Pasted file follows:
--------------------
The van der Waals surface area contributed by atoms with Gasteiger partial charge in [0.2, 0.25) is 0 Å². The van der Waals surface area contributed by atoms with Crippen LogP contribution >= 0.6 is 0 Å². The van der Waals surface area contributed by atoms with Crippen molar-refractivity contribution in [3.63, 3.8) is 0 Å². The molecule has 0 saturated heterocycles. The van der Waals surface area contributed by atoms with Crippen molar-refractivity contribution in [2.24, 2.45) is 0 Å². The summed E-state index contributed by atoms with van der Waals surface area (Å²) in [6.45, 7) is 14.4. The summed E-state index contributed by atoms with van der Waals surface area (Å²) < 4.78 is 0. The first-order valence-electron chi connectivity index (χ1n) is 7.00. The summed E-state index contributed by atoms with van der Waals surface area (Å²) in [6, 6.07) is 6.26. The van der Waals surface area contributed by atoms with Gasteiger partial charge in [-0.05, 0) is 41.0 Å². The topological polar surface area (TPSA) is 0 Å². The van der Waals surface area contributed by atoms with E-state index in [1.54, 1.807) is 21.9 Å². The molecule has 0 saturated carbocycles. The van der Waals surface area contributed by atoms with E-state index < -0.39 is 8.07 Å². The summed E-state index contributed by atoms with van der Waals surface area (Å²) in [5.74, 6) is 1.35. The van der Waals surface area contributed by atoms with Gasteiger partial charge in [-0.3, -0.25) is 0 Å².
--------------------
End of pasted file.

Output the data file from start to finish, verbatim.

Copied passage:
The van der Waals surface area contributed by atoms with Gasteiger partial charge in [0.2, 0.25) is 0 Å². The van der Waals surface area contributed by atoms with Crippen LogP contribution >= 0.6 is 0 Å². The van der Waals surface area contributed by atoms with Crippen molar-refractivity contribution in [3.63, 3.8) is 0 Å². The molecule has 0 saturated heterocycles. The van der Waals surface area contributed by atoms with Crippen molar-refractivity contribution in [2.24, 2.45) is 0 Å². The summed E-state index contributed by atoms with van der Waals surface area (Å²) in [6.45, 7) is 14.4. The summed E-state index contributed by atoms with van der Waals surface area (Å²) < 4.78 is 0. The first-order valence-electron chi connectivity index (χ1n) is 7.00. The summed E-state index contributed by atoms with van der Waals surface area (Å²) in [6, 6.07) is 6.26. The van der Waals surface area contributed by atoms with Gasteiger partial charge in [-0.05, 0) is 41.0 Å². The topological polar surface area (TPSA) is 0 Å². The van der Waals surface area contributed by atoms with E-state index in [1.54, 1.807) is 21.9 Å². The molecule has 0 saturated carbocycles. The van der Waals surface area contributed by atoms with E-state index < -0.39 is 8.07 Å². The summed E-state index contributed by atoms with van der Waals surface area (Å²) in [5.74, 6) is 1.35. The van der Waals surface area contributed by atoms with Gasteiger partial charge in [-0.3, -0.25) is 0 Å².